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心理的な比類のない太陽の下で

this boy has under Providence

2016-10-18 10:51:02 | xinling

The engineer lost no time in following Giant’s advice. He and his young guide 31walked forward, and he saw that Grant’s information was correct.

“It’s a narrow escape,” he said slowly. “The train would have been wrecked, and by this time in all probability I should have been a dead man.”

By this time a number of passengers, curious to know what had happened, and why the train had stopped so suddenly, got off the cars and advanced to where the engineer stood with Grant at his side.

“What’s the matter,” asked the first man.

“You can see for yourself,” answered the engineer, pointing to the bridge.

“Good Heavens!&rdquo ;

“You’ve been as near death as you probably ever will be without meeting it.”

“And what saved us?”

“This boy,” said the engineer, pointing to Grant. “But for him, some of us would be dead men at this moment.”

Grant blushed, for all eyes were fixed on him.

“It was lucky I was here and discovered the broken bridge,” he said.

“Gentlemen,” said a portly, gray-haired 32man, a clergyman, “this boy has under Providence been the means of saving our lives. He deserves a reward.”

“So he does! So he does!” exclaimed a dozen men heartily.

“Let me set the example,” and the minister took off his hat and deposited therein a five dollar bill. “I am not a rich man—ministers seldom are—but what I give, I give with all my heart.&rdquo ;

“Here is another!” said the engineer. “I am perhaps under deeper obligations than any one.”

“Let me contribute!” said a sweet-faced old lady, and she dropped another five-dollar bill into the minister’s hat.

Then the passengers generally brought forward their contributions, though some were able to give but a silver coin. There was one notable exception: One man, when he saw what was going forward, quietly shrunk away, and got back into the train.

“Who’s that man,” asked the engineer sharply.

“I know,” said an Irishman, who out of his 33poverty had given a dollar . “It’s Mr. Leonard Buckley, of New York. He’s worth a million. He is rich enough to buy us all up.”


The night of summer comes late in this north land. Although it was nearly nine o’clock, the shadows, long gathering in the valleys and the woods, had but just now overflowed onto the broad levels of the river. Above was hurry of low-lying clouds, through which swift star-gleams seemed to flit, like the momentary beacons of the rare fireflies along the shore. Far away the shriek of a departing train broke the general stillness and rang fainter and more faint in wild variety of tones among the farther hills.

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was now engaged in what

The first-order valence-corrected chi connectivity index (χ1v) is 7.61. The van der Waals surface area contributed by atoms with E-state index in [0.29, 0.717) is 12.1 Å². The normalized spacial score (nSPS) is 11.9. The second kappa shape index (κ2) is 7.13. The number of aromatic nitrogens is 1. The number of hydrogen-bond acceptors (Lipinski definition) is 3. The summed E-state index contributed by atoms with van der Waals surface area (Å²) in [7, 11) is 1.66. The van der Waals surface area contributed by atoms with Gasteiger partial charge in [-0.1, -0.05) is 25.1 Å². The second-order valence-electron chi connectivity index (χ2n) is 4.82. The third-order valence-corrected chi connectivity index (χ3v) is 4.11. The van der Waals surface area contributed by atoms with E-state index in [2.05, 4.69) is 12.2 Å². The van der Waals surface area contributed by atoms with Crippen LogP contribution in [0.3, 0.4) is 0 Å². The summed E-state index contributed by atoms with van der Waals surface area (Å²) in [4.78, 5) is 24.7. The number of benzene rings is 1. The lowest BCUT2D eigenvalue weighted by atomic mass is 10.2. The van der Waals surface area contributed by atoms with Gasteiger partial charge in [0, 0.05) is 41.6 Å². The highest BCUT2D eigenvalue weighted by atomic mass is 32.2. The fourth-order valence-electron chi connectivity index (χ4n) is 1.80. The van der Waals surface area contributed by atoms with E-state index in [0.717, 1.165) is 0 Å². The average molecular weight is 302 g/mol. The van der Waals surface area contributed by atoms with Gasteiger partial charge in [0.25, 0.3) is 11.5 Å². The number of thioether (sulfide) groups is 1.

2016-10-11 18:05:03 | xinling

He might have said more, but at that instant from the trail ahead, came a series of shouts[54] and yells that made it appear as if a troop of rampant Indians was on the war-path. The sharp crack of a rifle sounded, followed by silence.

Of course the boy had been summarily ejected, and the brakeman was now engaged in what he would have termed “dusting the young rascal’s jacket.”

It was a pitiful sight, though bioderma matricium , to see the slender, emaciated lad, whose rags hardly covered his thin body, and who could not have been much above sixteen, cowering under the punishment of the burly trainman. The brakeman was not of necessity a brute. But in his eyes the lad was “a miserable tramp,” and only getting his just dues. To more humane eyes, though, the scene appeared in a different light.

Some of the passengers, gazing from the windows,[7] had ventured to cry, “Shame,” but that was all that had come of it till Ralph Stetson, who had been standing with a group of his friends at the other end of the platform of the Pine Pass station, in the heart of the Canadian Rockies, happened to see what was going forward. Without a word he had hastened from them and come to the rescue. Ralph was a boy whose blood always was on fire at the sight of cruelty and oppression, and it appeared to him that the brakeman was being unnecessarily rough. Besides, there was something in the big, appealing eyes of the sufferer , and his ragged, ill-clad form, that aroused all his sympathies. So it came about that he had tried to check the punishment with the words quoted at the beginning of this chapter.

Now he stood facing the brakeman who appeared quite willing for a minute to drop the lad he was maltreating and turn on the newcomer. Perhaps, though, there was something in Ralph’s eye that held him back. Old “King-pin” Stetson’s[8] son looked thoroughly business-like in his broad-brimmed woolen hat, corduroy jacket and trousers, stout hunting boots and flannel shirt, with a handkerchief loosely knotted about the neck. Evidently he had come prepared to rough it in the wild country in the midst of which the train had come to a halt.

His life and experiences in the strenuous country along the Mexican border had toughened Ralph’s muscles and bronzed his features, and he looked well equipped physically to carry out the confidence expressed in his cool, clear eyes.

“Who are you, anyhow?” the brakeman hurled at him, growing more aggressive as he saw some of his mates running toward him from the head of the long train where the two big Mogul locomotives were thundering impatiently.

“Never mind that for now. drop that boy and I’ll pay his fare to wherever he wants to go.&rdquo ;

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